Antidepressant efficacy of the antimuscarinic drug scopolamine: a randomized, placebo-controlled clinical trial

Arch Gen Psychiatry. 2006 Oct;63(10):1121-9. doi: 10.1001/archpsyc.63.10.1121.


Context: The need for improved therapeutic agents that more quickly and effectively treat depression is critical. In a pilot study we evaluated the role of the cholinergic system in cognitive symptoms of depression and unexpectedly observed rapid reductions in depression severity following the administration of the antimuscarinic drug scopolamine hydrobromide (4 microg/kg intravenously) compared with placebo (P = .002). Subsequently a clinical trial was designed to assess more specifically the antidepressant efficacy of scopolamine.

Objective: To evaluate scopolamine as a potential antidepressant agent.

Design: Two studies were conducted: a double-blind, placebo-controlled, dose-finding study followed by a double-blind, placebo-controlled, crossover clinical trial.

Setting: The National Institute of Mental Health. Patients Currently depressed outpatients aged 18 to 50 years meeting DSM-IV criteria for recurrent major depressive disorder or bipolar disorder. Of 39 eligible patients, 19 were randomized and 18 completed the trial.

Interventions: Multiple sessions including intravenous infusions of placebo or scopolamine hydrobromide (4 microg/kg). Individuals were randomized to a placebo/scopolamine or scopolamine/placebo sequence (series of 3 placebo sessions and series of 3 scopolamine sessions). Sessions occurred 3 to 5 days apart.

Main outcome measures: Psychiatric evaluations using the Montgomery-Asberg Depression Rating Scale and the Hamilton Anxiety Rating Scale were performed to assess antidepressant and antianxiety responses to scopolamine.

Results: The placebo/scopolamine group showed no significant change during placebo infusion vs baseline; reductions in depression and anxiety rating scale scores (P<.001 for both) were observed after the administration of scopolamine compared with placebo. The scopolamine/placebo group also showed reductions in depression and anxiety rating scale scores (P<.001 for both) after the administration of scopolamine, relative to baseline, and these effects persisted as they received placebo. In both groups, improvement was significant at the first evaluation after scopolamine administration (P< or =.002).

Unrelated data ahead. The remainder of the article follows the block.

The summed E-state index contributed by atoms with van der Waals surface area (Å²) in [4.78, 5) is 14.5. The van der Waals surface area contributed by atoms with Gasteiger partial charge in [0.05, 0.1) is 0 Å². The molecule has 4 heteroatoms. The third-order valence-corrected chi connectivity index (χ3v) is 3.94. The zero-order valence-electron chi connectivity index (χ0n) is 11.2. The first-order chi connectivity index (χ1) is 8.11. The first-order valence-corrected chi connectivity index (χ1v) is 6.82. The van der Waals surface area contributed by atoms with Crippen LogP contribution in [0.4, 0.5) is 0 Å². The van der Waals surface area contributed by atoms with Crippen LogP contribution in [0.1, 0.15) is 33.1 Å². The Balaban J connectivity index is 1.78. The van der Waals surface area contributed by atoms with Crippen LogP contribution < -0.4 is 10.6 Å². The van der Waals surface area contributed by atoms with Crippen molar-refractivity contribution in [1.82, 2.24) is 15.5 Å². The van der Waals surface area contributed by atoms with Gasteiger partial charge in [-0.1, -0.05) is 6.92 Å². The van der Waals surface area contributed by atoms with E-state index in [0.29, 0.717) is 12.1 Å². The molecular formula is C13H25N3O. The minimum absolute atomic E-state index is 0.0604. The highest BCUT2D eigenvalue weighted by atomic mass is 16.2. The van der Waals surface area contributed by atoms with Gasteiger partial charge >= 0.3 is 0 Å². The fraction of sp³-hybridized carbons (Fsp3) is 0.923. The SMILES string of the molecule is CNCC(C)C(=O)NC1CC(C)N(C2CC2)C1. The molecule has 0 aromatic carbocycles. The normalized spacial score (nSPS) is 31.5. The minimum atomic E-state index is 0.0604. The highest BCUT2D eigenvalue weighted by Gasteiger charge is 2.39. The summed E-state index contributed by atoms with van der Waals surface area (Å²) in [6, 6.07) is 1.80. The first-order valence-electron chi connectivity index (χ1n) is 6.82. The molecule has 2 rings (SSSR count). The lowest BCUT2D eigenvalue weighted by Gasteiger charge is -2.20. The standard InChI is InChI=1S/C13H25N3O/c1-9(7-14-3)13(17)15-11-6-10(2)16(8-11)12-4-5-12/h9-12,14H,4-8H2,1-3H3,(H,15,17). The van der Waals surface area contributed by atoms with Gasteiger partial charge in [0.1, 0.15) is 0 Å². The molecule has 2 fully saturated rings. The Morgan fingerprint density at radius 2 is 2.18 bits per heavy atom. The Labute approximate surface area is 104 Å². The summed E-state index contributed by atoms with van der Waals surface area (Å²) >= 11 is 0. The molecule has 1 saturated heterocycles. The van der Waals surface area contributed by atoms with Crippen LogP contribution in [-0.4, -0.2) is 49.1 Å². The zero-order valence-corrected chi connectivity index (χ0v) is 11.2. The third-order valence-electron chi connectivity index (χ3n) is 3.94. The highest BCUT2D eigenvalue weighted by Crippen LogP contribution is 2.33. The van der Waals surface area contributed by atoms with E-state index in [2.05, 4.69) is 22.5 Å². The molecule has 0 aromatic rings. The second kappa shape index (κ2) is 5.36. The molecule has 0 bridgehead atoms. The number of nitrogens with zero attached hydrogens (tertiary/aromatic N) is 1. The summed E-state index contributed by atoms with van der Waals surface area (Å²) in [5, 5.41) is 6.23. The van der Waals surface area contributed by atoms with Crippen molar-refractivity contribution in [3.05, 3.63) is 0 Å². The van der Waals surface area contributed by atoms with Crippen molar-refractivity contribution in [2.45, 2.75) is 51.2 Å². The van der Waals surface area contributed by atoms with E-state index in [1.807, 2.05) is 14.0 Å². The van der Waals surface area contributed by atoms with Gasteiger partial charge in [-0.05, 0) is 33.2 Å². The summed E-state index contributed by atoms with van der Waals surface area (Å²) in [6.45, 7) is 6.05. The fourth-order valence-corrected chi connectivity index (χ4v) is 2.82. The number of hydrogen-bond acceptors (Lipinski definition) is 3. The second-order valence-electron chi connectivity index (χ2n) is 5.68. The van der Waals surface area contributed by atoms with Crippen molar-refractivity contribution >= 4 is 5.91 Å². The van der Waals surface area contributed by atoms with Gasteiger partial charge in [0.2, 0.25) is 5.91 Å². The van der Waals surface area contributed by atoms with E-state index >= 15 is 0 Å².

Conclusion: Rapid, robust antidepressant responses to the antimuscarinic scopolamine occurred in currently depressed patients who predominantly had poor prognoses.

Publication types

  • Comparative Study
  • Randomized Controlled Trial
  • Research Support, N.I.H., Intramural

MeSH terms

  • Adult
  • Antidepressive Agents / administration & dosage
  • Antidepressive Agents / adverse effects
  • Antidepressive Agents / therapeutic use*
  • Bipolar Disorder / drug therapy
  • Bipolar Disorder / psychology
  • Depressive Disorder / drug therapy*
  • Depressive Disorder / psychology
  • Depressive Disorder, Major / drug therapy
  • Depressive Disorder, Major / psychology
  • Double-Blind Method
  • Female
  • Humans
  • Infusions, Intravenous
  • Male
  • Muscarinic Antagonists / administration & dosage
  • Muscarinic Antagonists / adverse effects
  • Muscarinic Antagonists / therapeutic use*
  • Pilot Projects
  • Placebos
  • Psychiatric Status Rating Scales
  • Research Design
  • Scopolamine / administration & dosage
  • Scopolamine / adverse effects
  • Scopolamine / therapeutic use*
  • Severity of Illness Index
  • Treatment Outcome


  • Antidepressive Agents
  • Muscarinic Antagonists
  • Placebos
  • Scopolamine